Mar 24, 2013 Theatre
Polynesian Laboratory (P Lab)
March 22, 2013
Reviewed by Frances Morton
Clocking in at 45 minutes, Le Tonu – The Decision is a short play but it is by no means slight. With just a bare stage, three actors, one chair and a basic story it traverses deep themes facing Auckland’s Polynesian diaspora touching on modern Samoan history, cultural identity, the trauma of the Dawn Raids and intergenerational tension. And it does all this without getting bogged down, because at its heart, Le Tonu is a tender family tale.
It’s Papa’s birthday and the family are gathering to celebrate. Peni (a booming, brilliant Fasitua Amosa) is trying to juggle the event plus more longterm arrangements for his aging father (Max Palamo), who is suffering from dementia. Peni comes up against nephew Lucky, played by Beulah Koale, who has a special connection with his grandfather and is endearingly patient with the old man’s repetitive tales of the past. A scene in which Lucky bathes Papa is beautifully done and particularly poignant.
These three actors have come through Massive Theatre Company – known for devising bold, physical theatre based on authentic storytelling – and it is encouraging for local theatre generally to see the performers take up this mantle and run with it in their own direction. During a season that has had to compete with some huge international productions in the Auckland Arts Festival for audiences, it was a pleasure to nuzzle down in The Basement and see this intimate portrayal of a local story.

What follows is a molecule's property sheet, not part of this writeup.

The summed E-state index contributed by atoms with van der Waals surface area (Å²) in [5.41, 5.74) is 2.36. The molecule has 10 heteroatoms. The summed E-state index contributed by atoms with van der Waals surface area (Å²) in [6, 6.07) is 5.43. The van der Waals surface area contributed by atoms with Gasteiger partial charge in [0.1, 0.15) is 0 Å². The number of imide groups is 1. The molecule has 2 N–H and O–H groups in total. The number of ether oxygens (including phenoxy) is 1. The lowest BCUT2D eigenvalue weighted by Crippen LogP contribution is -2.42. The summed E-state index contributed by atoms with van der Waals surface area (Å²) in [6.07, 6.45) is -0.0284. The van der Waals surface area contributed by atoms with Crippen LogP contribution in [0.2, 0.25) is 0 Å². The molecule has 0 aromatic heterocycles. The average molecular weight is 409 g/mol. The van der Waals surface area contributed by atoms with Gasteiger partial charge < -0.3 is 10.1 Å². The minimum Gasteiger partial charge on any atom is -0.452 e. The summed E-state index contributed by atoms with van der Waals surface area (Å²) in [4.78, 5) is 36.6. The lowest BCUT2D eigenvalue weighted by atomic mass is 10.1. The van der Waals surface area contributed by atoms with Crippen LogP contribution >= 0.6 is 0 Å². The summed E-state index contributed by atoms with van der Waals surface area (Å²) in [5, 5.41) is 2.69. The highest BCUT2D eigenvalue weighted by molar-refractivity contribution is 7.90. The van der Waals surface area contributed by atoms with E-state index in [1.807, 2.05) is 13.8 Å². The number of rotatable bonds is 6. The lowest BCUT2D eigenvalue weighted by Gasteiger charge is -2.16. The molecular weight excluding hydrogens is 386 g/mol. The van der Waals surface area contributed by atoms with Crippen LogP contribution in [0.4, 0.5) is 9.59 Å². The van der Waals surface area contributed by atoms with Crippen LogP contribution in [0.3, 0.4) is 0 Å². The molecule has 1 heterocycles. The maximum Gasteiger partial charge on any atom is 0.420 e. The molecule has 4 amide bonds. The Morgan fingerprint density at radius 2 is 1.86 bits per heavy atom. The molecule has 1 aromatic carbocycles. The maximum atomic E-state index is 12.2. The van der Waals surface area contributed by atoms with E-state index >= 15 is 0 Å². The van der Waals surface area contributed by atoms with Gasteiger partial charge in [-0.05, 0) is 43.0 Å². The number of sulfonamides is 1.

It’s the second outing for Le Tonu, directed by Shadon Meredith and Amelia Reid-Meredith. It first appeared as Hypothesis One at The Basement last year and the collective Polynesian Laboratory (P Lab) have taken the time to revise and develop. That’s obvious in the strong performances. The cast have fun switching between characters during the party scene drawing big laughs as they flit from cheeky youths to gossipy aunties but they are at their most powerful in their key roles struggling with the big issues that risk tearing at a family and its values. By dialing back some overbearing character traits, these moments will resonate even more.
Le Tonu still has the feel of a work in progress but leaves you wanting more.
On until March 30